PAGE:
Afonso VI ([ɐˈfõsu]; English: Alphonzo or Alphonse, Old Portuguese: Affonso; 21 August 1643 – 12 September 1683), known as "the Victorious" (o Vitorioso), was the second King of Portugal and the Algarves of the House of Braganza from 1656 until his death. He was initially under the regency of his mother, Luisa of Medina-Sidonia, until 1662, when he removed her to a convent and took power with the help of his favourite, the Count of Castelo Melhor.
Afonso's reign saw the end of the Restoration War (1640–68) and Spain's recognition of Portugal's independence. He also negotiated a French alliance through his marriage. However, the king was physically and mentally weak. In 1668, his brother Pedro conspired to have him declared incapable of ruling and took power as regent. His French wife, Queen Marie Françoise, received an annulment and married Pedro. Afonso spent the rest of his life and reign practically a prisoner.
At the age of three, Afonso suffered an illness that left him paralyzed on the left side of his body, also leaving him mentally unstable. His father created him 10th Duke of Braganza.
After the death of his eldest brother Teodósio, Prince of Brazil in 1653, Afonso became the heir apparent to the throne of the kingdom. He received also the crown-princely title 2nd Prince of Brazil.
He succeeded his father (João IV) in 1656 at the age of thirteen. His mother, Luisa of Medina-Sidonia, was named regent in his father's will. His mental instability and paralysis, plus his lack of interest in government, left his mother as regent for six years, until 1662. Afonso oversaw decisive military victories over the Spanish at Elvas (14 January 1659), Ameixial (8 June 1663) and Montes Claros (17 June 1665), culminating in the final Spanish recognition of sovereignty of Portugal's new ruling dynasty, the House of Braganza, on 13 February 1668 in the Treaty of Lisbon.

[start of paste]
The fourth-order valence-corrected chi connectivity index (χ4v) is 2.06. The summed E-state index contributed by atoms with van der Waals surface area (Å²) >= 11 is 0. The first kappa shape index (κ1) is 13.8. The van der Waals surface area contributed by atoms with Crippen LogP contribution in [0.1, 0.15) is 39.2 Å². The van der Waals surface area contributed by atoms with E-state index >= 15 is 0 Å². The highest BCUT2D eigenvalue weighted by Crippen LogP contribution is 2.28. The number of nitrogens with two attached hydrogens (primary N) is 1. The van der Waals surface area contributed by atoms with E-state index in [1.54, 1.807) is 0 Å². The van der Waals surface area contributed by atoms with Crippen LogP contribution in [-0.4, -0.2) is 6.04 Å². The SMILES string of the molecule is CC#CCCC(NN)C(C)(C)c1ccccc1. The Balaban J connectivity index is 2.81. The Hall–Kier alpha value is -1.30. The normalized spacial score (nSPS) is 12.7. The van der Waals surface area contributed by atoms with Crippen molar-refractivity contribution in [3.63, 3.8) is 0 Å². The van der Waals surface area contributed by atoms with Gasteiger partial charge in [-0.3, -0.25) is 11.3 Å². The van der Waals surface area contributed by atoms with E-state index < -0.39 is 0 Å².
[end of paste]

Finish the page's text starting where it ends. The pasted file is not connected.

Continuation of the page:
Colonial affairs saw the Dutch conquest of Jaffnapatam, Portugal's last colony in Portuguese Ceylon (1658) and the cession of Bombay and Tangier to England (23 June 1661) as dowry for Afonso's sister, Catherine of Braganza, who had married King Charles II of England. English mediation in 1661 saw the Netherlands acknowledge Portuguese rule of Brazil in return for uncontested control of Ceylon.
In 1662, the Count of Castelo Melhor saw an opportunity to gain power at court by befriending the king. He managed to convince the king that his mother was out to steal his throne and exile her in Portugal. As a result, Afonso took control of the throne and his mother was sent to a convent.
He married Marie Françoise of Nemours, the daughter of the Duke of Savoy in 1666, but the marriage was short-lived. Marie Françoise, or Maria Francisca in Portuguese, filed for an annulment in 1667 based on the impotence of the king. The Church granted her the annulment, and she married Afonso's brother, Pedro, Duke of Beja (the future Peter II).
That same year, Pedro managed to gain enough support to force the king to relinquish control of the government and he became Prince Regent in 1668. Afonso was exiled to the island of Terceira in the Azores for seven years, returning to mainland Portugal shortly before he died at Sintra in 1683.
His trial is the basis of João Mário Grilo's 1990 film, The King's Trial (O Processo do Rei).